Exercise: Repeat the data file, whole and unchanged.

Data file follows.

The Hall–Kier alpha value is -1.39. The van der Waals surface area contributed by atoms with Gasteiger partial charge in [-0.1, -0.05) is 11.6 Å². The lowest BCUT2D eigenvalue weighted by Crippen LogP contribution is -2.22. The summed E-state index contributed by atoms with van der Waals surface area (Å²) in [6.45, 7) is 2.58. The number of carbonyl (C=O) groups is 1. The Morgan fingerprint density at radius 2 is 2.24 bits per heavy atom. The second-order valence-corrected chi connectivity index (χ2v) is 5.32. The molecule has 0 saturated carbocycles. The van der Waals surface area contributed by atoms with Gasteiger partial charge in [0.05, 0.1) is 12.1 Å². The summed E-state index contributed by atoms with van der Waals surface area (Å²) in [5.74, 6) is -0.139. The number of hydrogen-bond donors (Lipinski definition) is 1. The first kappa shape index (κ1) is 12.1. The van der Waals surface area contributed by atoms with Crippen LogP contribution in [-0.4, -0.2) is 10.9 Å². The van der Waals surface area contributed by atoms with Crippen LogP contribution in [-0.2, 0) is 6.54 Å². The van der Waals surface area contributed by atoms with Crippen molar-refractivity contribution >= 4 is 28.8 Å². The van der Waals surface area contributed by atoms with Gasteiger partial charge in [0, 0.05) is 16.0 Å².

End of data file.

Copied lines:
The Hall–Kier alpha value is -1.39. The van der Waals surface area contributed by atoms with Gasteiger partial charge in [-0.1, -0.05) is 11.6 Å². The lowest BCUT2D eigenvalue weighted by Crippen LogP contribution is -2.22. The summed E-state index contributed by atoms with van der Waals surface area (Å²) in [6.45, 7) is 2.58. The number of carbonyl (C=O) groups is 1. The Morgan fingerprint density at radius 2 is 2.24 bits per heavy atom. The second-order valence-corrected chi connectivity index (χ2v) is 5.32. The molecule has 0 saturated carbocycles. The van der Waals surface area contributed by atoms with Gasteiger partial charge in [0.05, 0.1) is 12.1 Å². The summed E-state index contributed by atoms with van der Waals surface area (Å²) in [5.74, 6) is -0.139. The number of hydrogen-bond donors (Lipinski definition) is 1. The first kappa shape index (κ1) is 12.1. The van der Waals surface area contributed by atoms with Crippen LogP contribution in [-0.4, -0.2) is 10.9 Å². The van der Waals surface area contributed by atoms with Crippen LogP contribution in [-0.2, 0) is 6.54 Å². The van der Waals surface area contributed by atoms with Crippen molar-refractivity contribution >= 4 is 28.8 Å². The van der Waals surface area contributed by atoms with Gasteiger partial charge in [0, 0.05) is 16.0 Å².